Board meets as Epra boss Pavel Oimeke cools heels in police cells

Director General of EPRA, Pavel Oimeke arrested over bribery allegations

What you need to know:

  • Mr Oimeke made a comeback at Epra in October after close to two months in the cold and in court corridors battling a petition that had been filed to oppose his reappointment after his first term ended in July.
  • His short suspension almost split the Epra board, which had made the decision to push him out pending the conclusion of the court case.

Barely two months after he was reinstated into office by the courts for lack of evidence in a corruption, nepotism and abuse of office case, Mr Pavel Oimeke is in trouble with the law.

Mr Oimeke, the Energy and Petroleum Regulatory Authority (Epra) director-general, was arrested on Thursday by EACC detectives for allegedly receiving a Sh200,000 bribe to approve the reopening of a fuel station in Oyugis, Homa Bay County,  which the authority had closed.

Yesterday, the board held an emergency meeting after it emerged that Mr Oimeke may be required to stay longer at the basement cells of the EACC in Nairobi, where he was detained on Thursday.

The renewable energy expert made a comeback at Epra in October after close to two months in the cold and in court corridors battling a petition that had been filed to oppose his reappointment after his first term ended in July.

The petition was a second one, the first having collapsed after the petitioner withdrew it.

The second petitioner, Mr Emmanuel Wanjala, alleged in the petition that Epra had witnessed massive losses due to spillages, installation of faulty meters, increased court cases against the authority by former employees who were dismissed for pointing out wrongdoings or mismanagement of resources and abuse of office.

Tribalism

Through his lawyer Henry Kurauka, he accused Mr Oimeke of abuse of office, mismanagement of a public institution and public resources, corruption, tribalism and favouritism.

He wanted his reappointment blocked for not being a member of a relevant professional body as clearly stipulated under section 13(3)(e) of the Energy Act.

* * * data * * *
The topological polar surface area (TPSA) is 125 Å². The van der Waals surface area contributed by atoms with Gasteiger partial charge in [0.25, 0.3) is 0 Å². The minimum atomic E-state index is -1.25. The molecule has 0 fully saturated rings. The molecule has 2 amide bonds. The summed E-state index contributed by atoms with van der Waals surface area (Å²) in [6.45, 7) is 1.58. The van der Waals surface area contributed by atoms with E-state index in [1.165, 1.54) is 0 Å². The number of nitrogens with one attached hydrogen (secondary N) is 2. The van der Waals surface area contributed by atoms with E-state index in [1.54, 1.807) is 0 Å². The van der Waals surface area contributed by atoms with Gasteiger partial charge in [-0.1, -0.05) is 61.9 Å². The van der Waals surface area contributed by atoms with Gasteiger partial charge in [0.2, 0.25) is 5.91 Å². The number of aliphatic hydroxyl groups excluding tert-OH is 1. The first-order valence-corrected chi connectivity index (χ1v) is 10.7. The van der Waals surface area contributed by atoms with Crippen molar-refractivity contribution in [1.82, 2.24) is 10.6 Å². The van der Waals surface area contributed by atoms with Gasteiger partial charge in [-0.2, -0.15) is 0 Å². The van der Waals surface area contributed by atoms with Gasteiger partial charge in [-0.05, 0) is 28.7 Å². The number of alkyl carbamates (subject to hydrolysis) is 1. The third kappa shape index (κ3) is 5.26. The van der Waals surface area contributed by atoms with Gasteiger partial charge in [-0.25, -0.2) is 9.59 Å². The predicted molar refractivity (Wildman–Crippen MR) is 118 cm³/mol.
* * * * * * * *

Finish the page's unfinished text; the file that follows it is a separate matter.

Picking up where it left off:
The Ethics and Anti-Corruption Commission (EACC) had been enjoined in the case with a view of compelling the agency to investigate the claims.

A court order issued by Justice Hellen Wasilwa stopped the regulator’s board chaired by retired Supreme Court judge Justice Jackton Ojwang’ from renewing Mr Oimeke’s term, leading to his suspension in mid-August.

It didn’t last long. On October 9, Justice Wasilwa dismissed the case that had also sought to enjoin the EACC, for lack of evidence on the allegations, leading to Mr Oimeke’s return to Epra, where the corporation secretary/director of legal affairs Mueni Mutung’a had been appointed in acting capacity.

His short suspension almost split the Epra board, which had made the decision to push him out pending the conclusion of the court case.

In fact, a board member swore an affidavit to support his defence in court.

Director General of EPRA, Pavel Oimeke arrested over bribery allegations

Mr Samuel Maugo told the judge that Oimeke had been rightfully appointed and confirmed by the Energy CS Charles Keter in May, long before the petition came up.

EACC, which was enjoined in the case to investigate him, also denied having received any complaints to warrant his probe, leaving Justice Wasilwa with no option but to dismiss the petition and order for Mr Oimeke’s reinstatement into office.

Confiscated gas cylinders

Several allegations have emerged before during his tenure but there has not been any prove. The petitioner had alleged in court that Mr Oimeke had opened an illegal holding yard for confiscated cooking gas cylinders and trucks to extort suspects into bribing before their assets were released.

Just before his first term ended in July, the regulator was on the spot after it emerged that there had been an error in the fuel pump price calculation leading to a huge jump in prices in August.

The energy regulator had failed to correctly compute the prices in the June/July pricing, an error whose correction in the July/August fuel price caused a massive hike in pump prices.

Mr Oimeke, who at first admitted to some adjustments in the prices after oil marketing companies had “misunderstood’ the taxation law, an error that was passed through to the pump pricing, later denied the report.

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